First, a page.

5 Tips to Consider When Choosing A Financial Advisor

According to Meridian IQ there are 420,702 financial advisors in the United States. Do you have the right one?

Starting out as a financial advisor, my ideal client profile was anybody that could fog a mirror. I tried to serve everybody. Over the years I have realized that I am not suited to serve certain families, and, on the other hand, very well suited to serve others. One experience I had several years ago illustrated this point. I was helping a family in their 50’s with a financial plan to enable them to travel up and down the east coast playing golf for the rest of their lives. When I asked them if they had any charities they wanted to support, they responded that ideally they would like to spend every penny on themselves, but if there was anything left over when they died, they would give the money to a foundation supporting the gorillas.

After this meeting, I sat in my office chair, looking out the window in a daze thinking, “Am I going to spend my life helping people to play golf and preserve the gorillas?” While I certainly had the technical skills to create the plan they were looking for, I did not share the same worldview and was not excited about their goals. This was when I realized that I should focus on helping people that share my value system where I can be passionate and fully invested in what they are trying to achieve.

I would like to offer you 5 tips to consider to help ensure that you have (or find!) the right financial advisor.

1. Worldview

The way an advisor looks at the world will have a significant impact on how they will counsel you. There are two main worldviews a financial advisor will have: temporal or biblical.

Temporal Worldview Biblical Worldview
We made all the money, so we can do as we please with it. God owns everything and we want to know what He wants us to do with what He has entrusted to us.
It is better to keep than to give. It is better for us to give than to receive.
Getting rich and having more is our priority. “Life indeed” comes from being generous.
We are the master of our own fate. Our ability to make wealth comes from God and not solely from our own hard work or intelligence.

I have to admit that a few years back I never even took a financial advisor’s worldview into consideration. Now I believe it is of extreme importance. This is especially true if you are looking for a financial advisor who shares your value system.

2. Chemistry

This is an area that is frequently overlooked. We often focus more on competence than on chemistry. However, if you are going to work closely with someone – potentially for the rest of your life – it is vital that you connect well with him or her. If there is a good connection, your advisor knows what you want to talk about, and you see eye to eye on important issues. Chemistry either happens or it doesn’t. You can’t force it.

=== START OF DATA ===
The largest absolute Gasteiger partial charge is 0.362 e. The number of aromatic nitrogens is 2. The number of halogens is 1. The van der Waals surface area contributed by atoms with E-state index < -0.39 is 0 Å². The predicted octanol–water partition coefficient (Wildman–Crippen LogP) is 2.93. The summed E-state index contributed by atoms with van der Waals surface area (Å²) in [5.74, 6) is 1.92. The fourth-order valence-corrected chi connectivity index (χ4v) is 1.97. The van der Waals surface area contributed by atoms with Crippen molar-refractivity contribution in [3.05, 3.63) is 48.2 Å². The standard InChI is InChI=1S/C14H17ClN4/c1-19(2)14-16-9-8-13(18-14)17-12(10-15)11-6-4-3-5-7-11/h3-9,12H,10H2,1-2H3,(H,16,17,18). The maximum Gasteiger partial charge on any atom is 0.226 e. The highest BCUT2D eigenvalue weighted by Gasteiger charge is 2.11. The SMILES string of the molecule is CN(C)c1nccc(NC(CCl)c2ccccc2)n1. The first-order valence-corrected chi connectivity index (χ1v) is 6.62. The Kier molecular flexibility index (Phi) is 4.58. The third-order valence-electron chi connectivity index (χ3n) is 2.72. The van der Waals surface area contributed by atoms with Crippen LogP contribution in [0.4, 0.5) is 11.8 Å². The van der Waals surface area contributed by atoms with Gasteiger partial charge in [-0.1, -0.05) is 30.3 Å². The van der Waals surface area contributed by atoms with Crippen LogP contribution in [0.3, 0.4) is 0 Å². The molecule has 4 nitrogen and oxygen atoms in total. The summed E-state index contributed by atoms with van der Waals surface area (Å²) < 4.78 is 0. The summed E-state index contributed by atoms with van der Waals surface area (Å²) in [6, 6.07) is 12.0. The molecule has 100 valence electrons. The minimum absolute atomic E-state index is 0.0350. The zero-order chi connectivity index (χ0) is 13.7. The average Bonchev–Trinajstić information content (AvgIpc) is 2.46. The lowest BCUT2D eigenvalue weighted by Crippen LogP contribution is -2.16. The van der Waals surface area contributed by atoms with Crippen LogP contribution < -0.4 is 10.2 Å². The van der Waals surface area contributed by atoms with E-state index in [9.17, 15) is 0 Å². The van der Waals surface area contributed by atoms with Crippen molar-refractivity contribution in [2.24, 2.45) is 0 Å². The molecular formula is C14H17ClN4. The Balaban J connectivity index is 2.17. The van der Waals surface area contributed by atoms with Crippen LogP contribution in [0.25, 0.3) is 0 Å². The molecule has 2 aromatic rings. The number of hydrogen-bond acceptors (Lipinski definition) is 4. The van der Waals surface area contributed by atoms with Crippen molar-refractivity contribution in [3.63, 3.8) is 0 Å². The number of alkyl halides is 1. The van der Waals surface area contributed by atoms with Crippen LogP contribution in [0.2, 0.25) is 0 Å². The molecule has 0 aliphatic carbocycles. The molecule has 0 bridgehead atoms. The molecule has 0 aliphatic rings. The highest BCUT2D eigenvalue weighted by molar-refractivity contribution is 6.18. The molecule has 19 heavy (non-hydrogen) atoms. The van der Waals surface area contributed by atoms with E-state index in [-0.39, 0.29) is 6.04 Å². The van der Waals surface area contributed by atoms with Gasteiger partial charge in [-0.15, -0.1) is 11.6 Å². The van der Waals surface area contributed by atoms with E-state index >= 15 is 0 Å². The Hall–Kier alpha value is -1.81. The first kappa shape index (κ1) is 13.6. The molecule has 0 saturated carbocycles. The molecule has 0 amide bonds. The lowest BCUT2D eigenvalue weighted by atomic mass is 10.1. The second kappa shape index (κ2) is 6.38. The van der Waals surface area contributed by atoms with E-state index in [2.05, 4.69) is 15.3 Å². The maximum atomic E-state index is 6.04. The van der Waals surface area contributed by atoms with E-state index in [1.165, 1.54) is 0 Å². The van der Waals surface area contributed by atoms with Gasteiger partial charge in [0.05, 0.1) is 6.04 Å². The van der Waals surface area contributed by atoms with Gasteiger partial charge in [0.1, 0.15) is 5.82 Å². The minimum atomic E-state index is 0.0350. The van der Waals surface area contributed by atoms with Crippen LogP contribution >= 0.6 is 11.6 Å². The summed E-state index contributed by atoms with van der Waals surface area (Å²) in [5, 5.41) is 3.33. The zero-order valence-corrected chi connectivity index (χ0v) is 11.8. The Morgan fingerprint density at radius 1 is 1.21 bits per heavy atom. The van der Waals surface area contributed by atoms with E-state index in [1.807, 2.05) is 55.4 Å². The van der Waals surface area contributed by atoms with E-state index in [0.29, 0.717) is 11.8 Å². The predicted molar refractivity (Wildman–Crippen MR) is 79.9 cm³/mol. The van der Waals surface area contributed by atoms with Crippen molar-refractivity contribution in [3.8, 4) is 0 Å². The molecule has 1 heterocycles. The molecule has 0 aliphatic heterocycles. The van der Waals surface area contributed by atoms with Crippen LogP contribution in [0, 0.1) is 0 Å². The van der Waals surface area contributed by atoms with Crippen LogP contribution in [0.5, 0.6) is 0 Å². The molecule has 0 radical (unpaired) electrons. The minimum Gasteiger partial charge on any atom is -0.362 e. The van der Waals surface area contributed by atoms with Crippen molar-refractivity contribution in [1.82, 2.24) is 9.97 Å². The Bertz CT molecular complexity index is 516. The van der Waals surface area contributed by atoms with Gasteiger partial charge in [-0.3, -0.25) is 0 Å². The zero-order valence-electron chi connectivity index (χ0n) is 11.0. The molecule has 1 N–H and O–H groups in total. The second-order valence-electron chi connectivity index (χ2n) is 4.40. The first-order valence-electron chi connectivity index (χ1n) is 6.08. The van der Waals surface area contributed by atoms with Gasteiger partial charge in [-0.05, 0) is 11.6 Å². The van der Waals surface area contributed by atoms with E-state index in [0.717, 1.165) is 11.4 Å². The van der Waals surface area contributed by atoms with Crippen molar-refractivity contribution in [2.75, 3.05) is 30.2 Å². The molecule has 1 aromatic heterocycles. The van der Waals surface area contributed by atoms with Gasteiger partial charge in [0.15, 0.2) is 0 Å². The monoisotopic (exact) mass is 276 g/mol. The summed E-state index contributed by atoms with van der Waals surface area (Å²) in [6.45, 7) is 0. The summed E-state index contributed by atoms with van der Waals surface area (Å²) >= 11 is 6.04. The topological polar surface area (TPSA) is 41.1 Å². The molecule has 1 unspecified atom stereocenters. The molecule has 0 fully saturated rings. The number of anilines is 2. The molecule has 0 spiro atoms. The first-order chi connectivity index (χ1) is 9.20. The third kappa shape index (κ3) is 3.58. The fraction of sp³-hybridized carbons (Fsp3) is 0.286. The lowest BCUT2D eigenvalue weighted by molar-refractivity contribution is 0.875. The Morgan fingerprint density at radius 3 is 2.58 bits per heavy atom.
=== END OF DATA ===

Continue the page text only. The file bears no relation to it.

3. Character

How will your financial advisor counsel you if the optimal planning option would decrease their income? Does he or she truly have your best interest first in mind? Character is an attribute that you should look for your financial advisor to have and continually demonstrate. Character is often revealed during stressful times. The best way to determine character is to have detailed and high-quality conversations with your financial advisor and to observe how he or she leads their life.

4. Competence

Can your financial advisor lead you where you want to go? Competence is about being smart, technically capable, and a leader in their field. It is not only about knowing the tools and techniques to maximize your situation, but also the ability to ask the right questions. If your advisor does not know the right questions to ask, you will not obtain the right answers. To determine competence, you can ask the financial advisor how they have led families in situations similar to yours. You can also read articles and case studies they have written.

5. Consultative Approach

Will the financial advisor boss you around or work with you to accomplish your goals and objectives? A consultative relationship can be built only through a series of ongoing, in-depth meetings where the financial advisor and you work closely together to bring forth all essential information. Some financial advisors are willing to spend time on this, some are not. A way to gauge this is the number a contacts a financial advisor makes with you throughout the year and whether these contacts are focused solely on investments and planning issues, or whether they also demonstrate concern for personal/family-related issues.

Feel free to contact us if you want guidance in finding a financial advisor.

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